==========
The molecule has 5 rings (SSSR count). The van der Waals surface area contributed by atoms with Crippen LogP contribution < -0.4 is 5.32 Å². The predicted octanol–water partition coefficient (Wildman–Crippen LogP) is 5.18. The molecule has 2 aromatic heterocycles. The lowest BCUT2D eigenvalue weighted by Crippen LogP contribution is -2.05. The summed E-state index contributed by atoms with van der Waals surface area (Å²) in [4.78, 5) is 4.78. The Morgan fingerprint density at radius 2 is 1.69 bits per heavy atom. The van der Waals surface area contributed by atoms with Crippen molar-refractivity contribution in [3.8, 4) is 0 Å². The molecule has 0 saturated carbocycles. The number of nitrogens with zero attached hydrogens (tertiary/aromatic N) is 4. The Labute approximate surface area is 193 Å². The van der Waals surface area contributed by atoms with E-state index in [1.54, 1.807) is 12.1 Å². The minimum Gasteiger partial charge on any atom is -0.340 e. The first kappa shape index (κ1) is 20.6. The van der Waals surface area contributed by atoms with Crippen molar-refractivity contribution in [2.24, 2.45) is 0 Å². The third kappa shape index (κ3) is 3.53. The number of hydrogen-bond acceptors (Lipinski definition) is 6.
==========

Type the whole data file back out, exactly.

The molecule has 5 rings (SSSR count). The van der Waals surface area contributed by atoms with Crippen LogP contribution < -0.4 is 5.32 Å². The predicted octanol–water partition coefficient (Wildman–Crippen LogP) is 5.18. The molecule has 2 aromatic heterocycles. The lowest BCUT2D eigenvalue weighted by Crippen LogP contribution is -2.05. The summed E-state index contributed by atoms with van der Waals surface area (Å²) in [4.78, 5) is 4.78. The Morgan fingerprint density at radius 2 is 1.69 bits per heavy atom. The van der Waals surface area contributed by atoms with Crippen molar-refractivity contribution in [3.8, 4) is 0 Å². The molecule has 0 saturated carbocycles. The number of nitrogens with zero attached hydrogens (tertiary/aromatic N) is 4. The Labute approximate surface area is 193 Å². The van der Waals surface area contributed by atoms with E-state index in [1.54, 1.807) is 12.1 Å². The minimum Gasteiger partial charge on any atom is -0.340 e. The first kappa shape index (κ1) is 20.6. The van der Waals surface area contributed by atoms with Crippen molar-refractivity contribution in [2.24, 2.45) is 0 Å². The third kappa shape index (κ3) is 3.53. The number of hydrogen-bond acceptors (Lipinski definition) is 6.